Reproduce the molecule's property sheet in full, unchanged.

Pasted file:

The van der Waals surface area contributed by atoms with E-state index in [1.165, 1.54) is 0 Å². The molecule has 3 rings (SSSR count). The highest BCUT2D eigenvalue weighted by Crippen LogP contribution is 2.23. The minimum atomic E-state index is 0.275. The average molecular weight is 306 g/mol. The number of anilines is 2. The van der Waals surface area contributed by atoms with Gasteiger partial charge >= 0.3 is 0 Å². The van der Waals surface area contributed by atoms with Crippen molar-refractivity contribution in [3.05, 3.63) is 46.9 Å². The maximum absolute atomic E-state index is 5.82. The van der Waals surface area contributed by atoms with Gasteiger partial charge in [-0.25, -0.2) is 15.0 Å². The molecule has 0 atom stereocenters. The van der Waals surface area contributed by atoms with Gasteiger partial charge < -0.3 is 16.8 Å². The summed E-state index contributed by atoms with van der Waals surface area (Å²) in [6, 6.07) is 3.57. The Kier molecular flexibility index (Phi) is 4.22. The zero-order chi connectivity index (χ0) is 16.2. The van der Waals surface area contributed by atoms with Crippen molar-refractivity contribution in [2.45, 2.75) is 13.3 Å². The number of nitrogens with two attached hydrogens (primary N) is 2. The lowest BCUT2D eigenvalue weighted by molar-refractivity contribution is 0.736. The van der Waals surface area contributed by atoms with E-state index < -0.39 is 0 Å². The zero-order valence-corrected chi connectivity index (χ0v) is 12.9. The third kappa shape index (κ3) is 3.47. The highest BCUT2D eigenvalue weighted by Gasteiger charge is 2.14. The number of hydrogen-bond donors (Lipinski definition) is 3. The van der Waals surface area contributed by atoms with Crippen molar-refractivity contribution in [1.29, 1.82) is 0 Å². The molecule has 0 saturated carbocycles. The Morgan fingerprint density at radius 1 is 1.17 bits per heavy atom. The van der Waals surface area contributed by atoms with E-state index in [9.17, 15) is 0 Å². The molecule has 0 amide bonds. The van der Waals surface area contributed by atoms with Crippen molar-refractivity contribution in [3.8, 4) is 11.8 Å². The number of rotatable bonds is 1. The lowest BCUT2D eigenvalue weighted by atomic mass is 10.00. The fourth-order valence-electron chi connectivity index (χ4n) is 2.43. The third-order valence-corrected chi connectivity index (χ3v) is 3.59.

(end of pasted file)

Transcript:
The van der Waals surface area contributed by atoms with E-state index in [1.165, 1.54) is 0 Å². The molecule has 3 rings (SSSR count). The highest BCUT2D eigenvalue weighted by Crippen LogP contribution is 2.23. The minimum atomic E-state index is 0.275. The average molecular weight is 306 g/mol. The number of anilines is 2. The van der Waals surface area contributed by atoms with Gasteiger partial charge >= 0.3 is 0 Å². The van der Waals surface area contributed by atoms with Crippen molar-refractivity contribution in [3.05, 3.63) is 46.9 Å². The maximum absolute atomic E-state index is 5.82. The van der Waals surface area contributed by atoms with Gasteiger partial charge in [-0.25, -0.2) is 15.0 Å². The molecule has 0 atom stereocenters. The van der Waals surface area contributed by atoms with Gasteiger partial charge < -0.3 is 16.8 Å². The summed E-state index contributed by atoms with van der Waals surface area (Å²) in [6, 6.07) is 3.57. The Kier molecular flexibility index (Phi) is 4.22. The zero-order chi connectivity index (χ0) is 16.2. The van der Waals surface area contributed by atoms with Crippen molar-refractivity contribution in [2.45, 2.75) is 13.3 Å². The number of nitrogens with two attached hydrogens (primary N) is 2. The lowest BCUT2D eigenvalue weighted by molar-refractivity contribution is 0.736. The van der Waals surface area contributed by atoms with E-state index < -0.39 is 0 Å². The zero-order valence-corrected chi connectivity index (χ0v) is 12.9. The third kappa shape index (κ3) is 3.47. The highest BCUT2D eigenvalue weighted by Gasteiger charge is 2.14. The number of hydrogen-bond donors (Lipinski definition) is 3. The van der Waals surface area contributed by atoms with Crippen molar-refractivity contribution in [1.29, 1.82) is 0 Å². The molecule has 0 saturated carbocycles. The Morgan fingerprint density at radius 1 is 1.17 bits per heavy atom. The van der Waals surface area contributed by atoms with E-state index in [9.17, 15) is 0 Å². The molecule has 0 amide bonds. The van der Waals surface area contributed by atoms with Crippen molar-refractivity contribution in [3.8, 4) is 11.8 Å². The number of rotatable bonds is 1. The lowest BCUT2D eigenvalue weighted by atomic mass is 10.00. The fourth-order valence-electron chi connectivity index (χ4n) is 2.43. The third-order valence-corrected chi connectivity index (χ3v) is 3.59.